These are some possibilities, and you may recognize some of them in yourself, but there may also be other reasons you feel the need to be perfect. Just be honest with yourself and evaluate what is at the root of your perfectionism.

Living under perfectionistic expectations is a difficult way to live, and it consumes an inordinate amount of time and energy. Yet, it probably seems daunting, or even scary, to let go of perfectionism. It may seem that since you’ve been this way for so long, there’s no way you can change, but you can. It will take time, but it will be good for you. Examine some suggestions that may help you.

Tips to Let Go of Perfectionism

  1. Keep your expectations realistic. If you set your standard too high and criticize yourself for not meeting it, that will only fuel perfectionism. Seek help to determine what realistic expectations of yourself should be. Someone else can usually be more objective.
  1. Take responsibility for mistakes and then move forward instead of repeatedly judging yourself for them. They don’t make you a bad person. Learn what you can from your mistakes, then leave them behind. It isn’t necessary to berate yourself so you won’t do the same thing again. You don’t deserve that. Try to be gentle with yourself instead.
  1. Determine to do your best, and to let go when you know you’ve done your best, even if you didn’t accomplish what you intended. Think of it as a lesson in setting more realistic goals. Also, keep in mind that your best can change from one day to the next, and that’s normal.
  1. Realize that not everything has measurable results, and that’s okay. Not everything in life has to have a grade or formal evaluation assigned to it. So do your best and leave the outcome to God.
  1. Ask yourself, “Why should I be able to do everything right and not make mistakes? Why should I be superhuman?” It’s a heavy burden to place on yourself, and it’s unfair to do so. You don’t have to be anything more than human.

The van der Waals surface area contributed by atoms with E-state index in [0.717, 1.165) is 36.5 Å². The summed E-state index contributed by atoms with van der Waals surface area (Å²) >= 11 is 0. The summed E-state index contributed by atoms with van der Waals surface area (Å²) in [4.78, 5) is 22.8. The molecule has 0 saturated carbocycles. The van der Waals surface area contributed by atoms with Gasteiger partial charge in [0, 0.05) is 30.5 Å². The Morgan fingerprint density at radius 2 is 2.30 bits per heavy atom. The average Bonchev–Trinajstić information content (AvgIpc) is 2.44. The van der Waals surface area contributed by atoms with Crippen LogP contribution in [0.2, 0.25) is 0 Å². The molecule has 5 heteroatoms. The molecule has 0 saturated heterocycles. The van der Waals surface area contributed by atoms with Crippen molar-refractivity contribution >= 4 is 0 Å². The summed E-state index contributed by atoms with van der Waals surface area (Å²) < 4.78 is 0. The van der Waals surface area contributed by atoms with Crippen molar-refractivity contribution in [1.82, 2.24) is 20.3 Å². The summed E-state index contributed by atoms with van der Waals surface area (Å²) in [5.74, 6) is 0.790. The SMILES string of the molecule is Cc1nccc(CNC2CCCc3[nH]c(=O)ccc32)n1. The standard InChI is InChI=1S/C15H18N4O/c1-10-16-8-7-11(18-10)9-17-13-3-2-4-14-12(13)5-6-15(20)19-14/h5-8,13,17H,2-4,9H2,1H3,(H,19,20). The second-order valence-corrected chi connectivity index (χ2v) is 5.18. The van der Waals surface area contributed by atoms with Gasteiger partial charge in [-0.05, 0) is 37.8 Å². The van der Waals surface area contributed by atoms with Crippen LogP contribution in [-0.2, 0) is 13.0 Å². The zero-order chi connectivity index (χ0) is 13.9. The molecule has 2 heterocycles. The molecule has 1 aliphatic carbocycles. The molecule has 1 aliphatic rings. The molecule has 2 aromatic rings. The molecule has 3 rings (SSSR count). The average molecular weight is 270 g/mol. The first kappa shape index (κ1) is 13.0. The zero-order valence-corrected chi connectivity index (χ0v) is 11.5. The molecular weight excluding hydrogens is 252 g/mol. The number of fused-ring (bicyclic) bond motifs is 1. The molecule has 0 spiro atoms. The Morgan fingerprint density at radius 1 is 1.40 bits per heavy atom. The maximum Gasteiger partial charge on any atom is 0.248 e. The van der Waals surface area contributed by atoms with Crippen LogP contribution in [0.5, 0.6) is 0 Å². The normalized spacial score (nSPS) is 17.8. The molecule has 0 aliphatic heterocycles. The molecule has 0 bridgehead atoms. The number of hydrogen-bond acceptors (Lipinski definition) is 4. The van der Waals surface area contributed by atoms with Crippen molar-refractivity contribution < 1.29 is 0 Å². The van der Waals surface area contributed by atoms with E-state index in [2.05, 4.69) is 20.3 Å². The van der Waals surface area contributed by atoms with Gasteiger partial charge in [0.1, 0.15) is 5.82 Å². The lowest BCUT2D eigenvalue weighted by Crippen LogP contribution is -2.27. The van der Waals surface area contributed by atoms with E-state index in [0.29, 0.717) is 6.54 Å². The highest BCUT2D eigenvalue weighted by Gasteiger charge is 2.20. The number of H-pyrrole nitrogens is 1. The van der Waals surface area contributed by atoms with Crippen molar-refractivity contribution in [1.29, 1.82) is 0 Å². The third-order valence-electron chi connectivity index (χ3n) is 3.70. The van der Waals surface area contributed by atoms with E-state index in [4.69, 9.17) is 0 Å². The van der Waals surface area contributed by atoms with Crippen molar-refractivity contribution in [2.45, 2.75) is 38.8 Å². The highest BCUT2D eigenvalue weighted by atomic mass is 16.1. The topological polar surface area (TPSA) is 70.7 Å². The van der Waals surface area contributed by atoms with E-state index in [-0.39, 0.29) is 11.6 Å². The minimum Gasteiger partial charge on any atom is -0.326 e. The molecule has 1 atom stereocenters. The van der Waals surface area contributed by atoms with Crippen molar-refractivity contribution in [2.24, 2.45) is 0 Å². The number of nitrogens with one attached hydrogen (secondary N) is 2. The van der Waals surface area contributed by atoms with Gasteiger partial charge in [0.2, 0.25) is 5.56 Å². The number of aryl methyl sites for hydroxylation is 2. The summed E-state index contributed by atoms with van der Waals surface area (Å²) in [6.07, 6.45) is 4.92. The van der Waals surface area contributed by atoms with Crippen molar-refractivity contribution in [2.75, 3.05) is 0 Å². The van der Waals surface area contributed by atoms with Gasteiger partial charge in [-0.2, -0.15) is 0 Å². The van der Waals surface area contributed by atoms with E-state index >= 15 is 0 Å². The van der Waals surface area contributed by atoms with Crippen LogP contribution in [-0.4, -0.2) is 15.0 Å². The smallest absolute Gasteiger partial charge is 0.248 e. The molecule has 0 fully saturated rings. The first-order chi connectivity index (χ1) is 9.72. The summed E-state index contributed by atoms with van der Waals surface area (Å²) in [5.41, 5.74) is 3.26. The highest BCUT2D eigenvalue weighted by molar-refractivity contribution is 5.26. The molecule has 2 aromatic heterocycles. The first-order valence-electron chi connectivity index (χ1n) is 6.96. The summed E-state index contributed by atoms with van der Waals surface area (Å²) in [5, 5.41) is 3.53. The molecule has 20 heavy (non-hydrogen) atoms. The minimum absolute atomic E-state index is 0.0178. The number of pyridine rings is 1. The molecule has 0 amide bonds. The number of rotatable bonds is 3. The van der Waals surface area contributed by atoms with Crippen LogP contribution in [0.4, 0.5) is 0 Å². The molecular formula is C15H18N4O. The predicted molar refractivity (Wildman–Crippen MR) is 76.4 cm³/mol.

1. Remember that you don’t need to be perfect for others. It may feel that way, and you may have people in your life who have unreasonably high expectations, but that’s a reflection on them, not you. No one should expect perfection from others.
  1. See that if your parents, teachers, coaches, or others in your life have unrealistically high expectations of you, reward you only for your performance, or stimulate your perfectionism in some other way, do your best to separate from that. Their ways and opinions don’t have to continue to influence you. You probably formed certain opinions of yourself and learned to set high expectations for yourself based on what they’ve said and done. That doesn’t mean you have to continue to do so. You can change your way of thinking and break free of the bondage perfectionism can cause.
  1. Temper the desire for the approval of others. You may like to receive others’ compliments; hear them applaud your performance in sports, school, or work; or to be acknowledged for your organizational skills or competency. Yet, remember that it’s God’s approval that matters most.
  1. Recognize that the acceptance and approval of others is not a necessity. It may feel like you should do whatever it takes to get it, but you can take the pressure off yourself. There’s nothing that says you HAVE to have their approval. You CAN learn to live without it and be content with that.
  1. Be yourself and let others think what they will. Keeping up with perfect impressions will be exhausting, and you’ll rob others of getting to know the real you. Most people appreciate authenticity. You might be surprised at how you’ll be able to reach out and minister to them in some way if they can see that you have flaws and struggles just like they do.
  1. Refrain from using busyness and perfectionism to numb your inner pain. It’s common to focus on things like being perfect as a distraction from issues that need to be addressed, but it only hurts you. Instead, get the help you need to deal with the difficult matters that trouble you.
  1. Realize that since it’s impossible for a human to be perfect, the voice that says you need to be is lying. Renounce that lie and replace it with the truth. The Change Your Thoughts lesson can help you replace lies with the truth.
  1. Know that you don’t have to overachieve in order to compensate for any wrongs or shortcomings. You don’t have to pursue perfectionism. Instead, you can accept God’s forgiveness, learn from your mistakes, and learn to accept yourself as the amazing person God created you to be.